Sensitive direction and gorgeous cinematography by Avinash Arun, fantastic performances by Archit Deodhar and Parth Bhalerao and images and moments that stay with you for a long long time after you’ve walked out of the theatre, Killa is an absolute gem and another gem from the new wave of Marathi cinema that continues to impress and delight.

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MOVIE REVIEW : Elizabeth Ekadashi : Simplicity wins!

Elizabeth Ekadashi is a simple story of a Dynanesh, a bright kid preparing for his scholarship exams, his family and his set of friends and what happens in the holy week leading up to Ashadi Ekadashi, the holy day when devotees make the pilgrimage to Pandharpur, to worship Vithoba, a local form of Lord Vishnu.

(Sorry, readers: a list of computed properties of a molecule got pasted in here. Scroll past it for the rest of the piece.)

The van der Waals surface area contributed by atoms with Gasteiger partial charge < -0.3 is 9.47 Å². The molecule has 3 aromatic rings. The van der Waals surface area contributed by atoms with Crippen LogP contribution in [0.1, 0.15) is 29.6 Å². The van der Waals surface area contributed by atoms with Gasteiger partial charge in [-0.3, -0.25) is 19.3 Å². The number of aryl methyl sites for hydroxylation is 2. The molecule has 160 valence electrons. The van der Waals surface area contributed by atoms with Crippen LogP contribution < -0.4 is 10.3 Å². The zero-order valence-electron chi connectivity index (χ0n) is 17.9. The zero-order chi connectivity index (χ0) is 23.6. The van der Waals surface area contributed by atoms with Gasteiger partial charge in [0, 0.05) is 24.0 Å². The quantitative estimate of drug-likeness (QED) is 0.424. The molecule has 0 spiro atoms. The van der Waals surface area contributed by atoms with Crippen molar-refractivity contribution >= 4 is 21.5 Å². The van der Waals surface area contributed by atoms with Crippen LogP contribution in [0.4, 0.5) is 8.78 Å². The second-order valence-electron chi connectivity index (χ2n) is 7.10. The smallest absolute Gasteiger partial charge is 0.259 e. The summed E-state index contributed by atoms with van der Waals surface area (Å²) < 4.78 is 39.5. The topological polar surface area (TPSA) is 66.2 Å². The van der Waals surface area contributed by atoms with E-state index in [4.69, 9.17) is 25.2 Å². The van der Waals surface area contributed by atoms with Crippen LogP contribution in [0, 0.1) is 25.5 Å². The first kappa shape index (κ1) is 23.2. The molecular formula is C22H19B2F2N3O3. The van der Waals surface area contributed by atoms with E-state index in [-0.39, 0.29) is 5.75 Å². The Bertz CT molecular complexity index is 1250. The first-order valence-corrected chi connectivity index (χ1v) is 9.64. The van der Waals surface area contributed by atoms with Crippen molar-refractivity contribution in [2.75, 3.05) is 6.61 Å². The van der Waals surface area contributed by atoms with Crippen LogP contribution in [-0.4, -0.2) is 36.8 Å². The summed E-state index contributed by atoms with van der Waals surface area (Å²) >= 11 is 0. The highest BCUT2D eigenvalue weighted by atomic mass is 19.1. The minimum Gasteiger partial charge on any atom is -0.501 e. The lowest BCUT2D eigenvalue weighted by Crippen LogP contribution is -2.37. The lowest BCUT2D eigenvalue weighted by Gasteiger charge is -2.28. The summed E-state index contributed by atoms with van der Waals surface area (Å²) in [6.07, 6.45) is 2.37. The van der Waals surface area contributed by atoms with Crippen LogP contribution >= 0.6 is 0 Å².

Madhugandha Kulkarni establishes her credentials as a good writer very early on in the film as we are introduced to a family with a lot of quirk. A grandma who worships Newton along with the other Gods just because her deceased son was an admirer, Dynanesh – a child who loves his bicycle and names her Elizabeth and Mugdha aka Jhendu (another lovely detail) who treats the bicycle as another member of the family. The characters are fresh and relatable, with sensitive treatment throughout.

It is the holy season – when the entire population of the sleepy town of Pandharpur aims to make profit off the lakhs of devotees who would descend upon the city in a bid to visit the various temples in the area. Bad luck strikes and Dyanesh’s mother loses her knitting machine to a mortgage she had been trying to push for the last 3 months. She needs Rs.5000 to save her machine and get back to earning money for the family but only 4 days to get it. The kids make an endearing case and offer to set up a bangle shop in the holy season to help out. However, the mother rules it out and announces that the cycle, Elizabeth, would be sold off to raise Rs.2000.